For me the weekend started on Wednesday evening! I arrived at Pernand and was off straight away to dinner with Marie-Luce chez elle. Delicious Jura Morteau sausage with potatoes, salad and camoillotte cheese and a Jura white.
Thursday was an early start for a French magazine shoot followed by a quick signing session at Domaine Claude Chevalier and Domaine Dubreuil-Fontaine in Pernand, a major subscriber to the book and a great support of my work on the Hill.
The afternoon was a visit to Domaine Jean-Marc and Anne-Marie Vincent in Santenay, good pictures and a lot of chat. J-M claims to talk a lot, but I think he has met his match ! A very enjoyable visit and another lesson in how Burgundians think.
Then followed a race around to deliver promised books for several boys and girls who appear in the book.
Finally dinner and some French tuition with friends we’ve made in Magny-Villers, Christian and Anne-Marie. Magny is very close to Corton and some say I should have visited more, but its not on the Terroirs de Corton map…
A very nice dinner “en famille” is always a great pleasure and it was a change not to be talking about wine. Except that we did enjoy a 1983 Côte de Nuits Villages from a domaine sadly since disappeared. Village wines continue to astonish me. Of course it will depend on the vintage as with the two 1976 villages I had in 2013 from Aloxe and Chorey. The dry year provided the tannin needed for such longevity.
After a postponement in Vosne I was free for a couple of visits to thank subscribing vignerons and sign a few books. Dedicating in French is a new challenge, can’t say “large soif !” every time. I hope they will forgive my mistakes…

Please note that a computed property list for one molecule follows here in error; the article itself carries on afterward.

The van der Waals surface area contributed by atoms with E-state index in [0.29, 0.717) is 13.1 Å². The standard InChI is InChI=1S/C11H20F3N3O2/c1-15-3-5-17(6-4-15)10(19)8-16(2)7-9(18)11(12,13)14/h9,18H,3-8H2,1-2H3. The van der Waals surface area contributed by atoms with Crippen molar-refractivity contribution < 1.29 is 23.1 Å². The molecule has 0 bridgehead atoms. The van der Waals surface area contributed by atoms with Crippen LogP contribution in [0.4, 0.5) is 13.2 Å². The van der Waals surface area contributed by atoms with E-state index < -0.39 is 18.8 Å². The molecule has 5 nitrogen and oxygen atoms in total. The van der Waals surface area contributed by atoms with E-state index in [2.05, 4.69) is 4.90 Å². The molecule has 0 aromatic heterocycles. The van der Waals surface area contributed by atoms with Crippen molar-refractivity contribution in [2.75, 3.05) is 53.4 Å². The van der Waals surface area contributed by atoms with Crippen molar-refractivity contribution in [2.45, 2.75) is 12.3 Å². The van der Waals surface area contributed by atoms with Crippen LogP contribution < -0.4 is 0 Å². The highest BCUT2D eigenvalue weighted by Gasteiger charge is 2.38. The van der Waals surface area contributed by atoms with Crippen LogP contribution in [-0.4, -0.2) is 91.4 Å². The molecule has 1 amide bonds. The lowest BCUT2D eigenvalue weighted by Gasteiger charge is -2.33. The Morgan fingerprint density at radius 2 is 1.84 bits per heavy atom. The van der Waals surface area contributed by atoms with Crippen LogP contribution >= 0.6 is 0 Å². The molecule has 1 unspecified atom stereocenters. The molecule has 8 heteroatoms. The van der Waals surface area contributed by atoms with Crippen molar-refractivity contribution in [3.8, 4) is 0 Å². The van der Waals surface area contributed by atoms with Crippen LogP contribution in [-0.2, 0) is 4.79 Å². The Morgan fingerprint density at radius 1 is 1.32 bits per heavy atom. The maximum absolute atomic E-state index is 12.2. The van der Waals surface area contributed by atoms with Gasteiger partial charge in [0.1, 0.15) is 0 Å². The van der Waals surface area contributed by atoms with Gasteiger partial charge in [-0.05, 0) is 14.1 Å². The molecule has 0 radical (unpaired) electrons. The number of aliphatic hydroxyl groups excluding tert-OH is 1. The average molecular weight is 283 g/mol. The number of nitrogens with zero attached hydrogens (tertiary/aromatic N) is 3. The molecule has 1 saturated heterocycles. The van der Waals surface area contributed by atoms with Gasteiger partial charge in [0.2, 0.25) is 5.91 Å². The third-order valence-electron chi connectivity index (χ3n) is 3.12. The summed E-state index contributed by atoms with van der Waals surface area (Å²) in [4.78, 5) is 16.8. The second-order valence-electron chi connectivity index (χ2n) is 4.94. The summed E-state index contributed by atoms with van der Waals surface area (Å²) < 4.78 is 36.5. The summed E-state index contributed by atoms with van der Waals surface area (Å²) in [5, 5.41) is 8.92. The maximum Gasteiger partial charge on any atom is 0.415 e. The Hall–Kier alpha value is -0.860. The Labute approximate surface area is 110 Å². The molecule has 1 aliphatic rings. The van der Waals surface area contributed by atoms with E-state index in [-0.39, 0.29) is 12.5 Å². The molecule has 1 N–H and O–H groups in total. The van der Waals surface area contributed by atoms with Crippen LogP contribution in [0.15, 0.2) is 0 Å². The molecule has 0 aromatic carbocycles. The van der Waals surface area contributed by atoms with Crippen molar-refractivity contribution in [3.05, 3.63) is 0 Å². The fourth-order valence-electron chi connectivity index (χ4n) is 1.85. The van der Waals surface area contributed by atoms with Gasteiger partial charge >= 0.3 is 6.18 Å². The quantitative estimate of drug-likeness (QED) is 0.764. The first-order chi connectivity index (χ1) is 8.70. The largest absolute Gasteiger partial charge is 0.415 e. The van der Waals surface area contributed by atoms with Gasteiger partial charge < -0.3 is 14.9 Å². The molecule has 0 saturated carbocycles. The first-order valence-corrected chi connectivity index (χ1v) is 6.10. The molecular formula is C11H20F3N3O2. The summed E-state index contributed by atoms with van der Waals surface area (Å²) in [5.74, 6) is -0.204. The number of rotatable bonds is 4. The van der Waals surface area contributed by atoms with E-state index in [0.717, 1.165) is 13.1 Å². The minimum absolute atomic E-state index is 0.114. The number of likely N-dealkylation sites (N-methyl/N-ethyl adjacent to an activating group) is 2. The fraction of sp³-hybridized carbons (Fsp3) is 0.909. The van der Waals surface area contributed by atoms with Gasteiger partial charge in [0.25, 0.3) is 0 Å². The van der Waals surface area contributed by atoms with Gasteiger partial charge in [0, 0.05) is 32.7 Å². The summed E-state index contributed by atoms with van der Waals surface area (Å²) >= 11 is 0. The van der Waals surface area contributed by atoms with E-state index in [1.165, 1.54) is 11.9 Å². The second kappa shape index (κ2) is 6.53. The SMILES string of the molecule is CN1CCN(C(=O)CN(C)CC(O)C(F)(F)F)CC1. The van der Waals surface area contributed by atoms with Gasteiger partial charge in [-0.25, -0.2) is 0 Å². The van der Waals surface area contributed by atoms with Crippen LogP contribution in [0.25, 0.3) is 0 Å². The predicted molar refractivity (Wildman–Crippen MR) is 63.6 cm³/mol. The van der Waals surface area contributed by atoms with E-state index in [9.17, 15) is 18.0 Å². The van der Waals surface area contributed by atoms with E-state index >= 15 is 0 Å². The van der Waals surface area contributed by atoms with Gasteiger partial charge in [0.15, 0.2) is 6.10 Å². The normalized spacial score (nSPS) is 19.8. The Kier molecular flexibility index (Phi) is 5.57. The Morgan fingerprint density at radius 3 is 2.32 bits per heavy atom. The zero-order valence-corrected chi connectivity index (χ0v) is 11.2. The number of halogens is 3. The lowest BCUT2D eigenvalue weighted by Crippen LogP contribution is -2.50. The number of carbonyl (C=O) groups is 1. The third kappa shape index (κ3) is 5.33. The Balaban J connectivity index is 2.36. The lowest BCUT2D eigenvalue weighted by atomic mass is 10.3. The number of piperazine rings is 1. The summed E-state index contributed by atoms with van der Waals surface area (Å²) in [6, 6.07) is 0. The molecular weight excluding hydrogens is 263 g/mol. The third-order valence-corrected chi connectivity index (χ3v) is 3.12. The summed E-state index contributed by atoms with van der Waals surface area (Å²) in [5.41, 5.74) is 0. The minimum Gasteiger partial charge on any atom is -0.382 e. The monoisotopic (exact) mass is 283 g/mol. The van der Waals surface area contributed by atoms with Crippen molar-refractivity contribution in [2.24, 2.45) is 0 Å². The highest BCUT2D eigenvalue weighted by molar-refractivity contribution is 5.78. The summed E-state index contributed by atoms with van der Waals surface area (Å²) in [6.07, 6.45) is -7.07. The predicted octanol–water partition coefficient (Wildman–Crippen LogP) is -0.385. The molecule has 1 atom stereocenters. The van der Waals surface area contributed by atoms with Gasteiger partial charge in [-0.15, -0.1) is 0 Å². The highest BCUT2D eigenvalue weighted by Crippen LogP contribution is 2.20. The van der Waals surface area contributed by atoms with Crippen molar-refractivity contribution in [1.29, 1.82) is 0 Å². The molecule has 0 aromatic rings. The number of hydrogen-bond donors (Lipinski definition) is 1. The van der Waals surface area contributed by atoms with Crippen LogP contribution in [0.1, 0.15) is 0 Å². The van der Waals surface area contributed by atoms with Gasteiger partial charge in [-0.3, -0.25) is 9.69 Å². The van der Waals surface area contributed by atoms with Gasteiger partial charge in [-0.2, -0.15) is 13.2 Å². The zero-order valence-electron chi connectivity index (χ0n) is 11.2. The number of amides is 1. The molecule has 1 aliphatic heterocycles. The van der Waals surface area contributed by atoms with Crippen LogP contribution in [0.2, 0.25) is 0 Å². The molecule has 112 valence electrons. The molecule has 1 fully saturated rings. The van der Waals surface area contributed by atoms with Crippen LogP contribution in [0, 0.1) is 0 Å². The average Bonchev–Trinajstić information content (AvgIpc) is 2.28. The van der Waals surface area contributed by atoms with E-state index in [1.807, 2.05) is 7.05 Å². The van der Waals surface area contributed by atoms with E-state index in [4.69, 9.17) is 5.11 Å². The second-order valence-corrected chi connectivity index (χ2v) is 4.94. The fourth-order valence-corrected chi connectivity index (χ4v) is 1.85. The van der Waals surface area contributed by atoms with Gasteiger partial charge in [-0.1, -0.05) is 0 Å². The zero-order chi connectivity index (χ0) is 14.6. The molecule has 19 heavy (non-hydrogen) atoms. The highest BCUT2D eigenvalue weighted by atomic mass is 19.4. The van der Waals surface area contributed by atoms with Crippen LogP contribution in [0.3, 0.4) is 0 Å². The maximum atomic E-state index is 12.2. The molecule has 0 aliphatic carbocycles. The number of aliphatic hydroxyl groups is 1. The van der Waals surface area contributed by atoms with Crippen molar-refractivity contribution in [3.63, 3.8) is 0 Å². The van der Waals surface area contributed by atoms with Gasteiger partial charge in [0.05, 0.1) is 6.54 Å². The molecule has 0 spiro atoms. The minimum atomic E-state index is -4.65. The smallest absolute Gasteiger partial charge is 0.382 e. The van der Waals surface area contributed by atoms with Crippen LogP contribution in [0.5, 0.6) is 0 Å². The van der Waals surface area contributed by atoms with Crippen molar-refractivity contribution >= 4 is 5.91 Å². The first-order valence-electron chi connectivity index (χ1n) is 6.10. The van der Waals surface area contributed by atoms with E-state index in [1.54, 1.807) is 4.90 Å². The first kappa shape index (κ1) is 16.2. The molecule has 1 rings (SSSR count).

My visit to Clos de Tart was a mixture of sharing a tasting with a bunch of German professionals and half an hour with Sylvain Pitiot whose map of Corton adorns the endpapers of the book. Sylvain is always calm and very photogenic and has known me a while so it was a successful but fairly brief session.
I was then free until a session with Jean-Charles Boisset in Nuits at 5.30 so I went back to Auxey-Duresses to see how my good friend Tom ” The Hungry Cyclist” is getting with his business showing cyclists a good time on the roads and at the tables of Burgundy. He has converted a ruined watermill into guest accommodation over the summer and begun receiving guests.
I found him clearing out the millpond, hoping for interesting finds !
Having cycled from NY across the US and all the way south through Mexico in search of the perfect meal, Tom is the epitome of good humour and indefatigability.
After a brief visit to the Palais de Congrés in Beaune, its off to catch JCB as he passes through Burgundy.
Then a dash back through the rain to Beaune to enjoy a tasting, concert and dinner with Neil Beckett and Philippe Marquezy from World of Fine Wine magazine, courtesy of an invitation from Olivier Halley, new owner of Château de Meursault and Bernard Hervet.
Quite a late night 🙂
Saturday morning meant a more serious visit to Palais de Congrés before a lunch at La Dilettante in Beaune.
Walking through Beaune during Hospices weekend is always entertaining after the travails of finding somewhere to park!
All followed by a little shopping and people watching before I looked in at Roland Masse’s last tasting of Hospices wines before he retires and Ludavine Grivault takes over…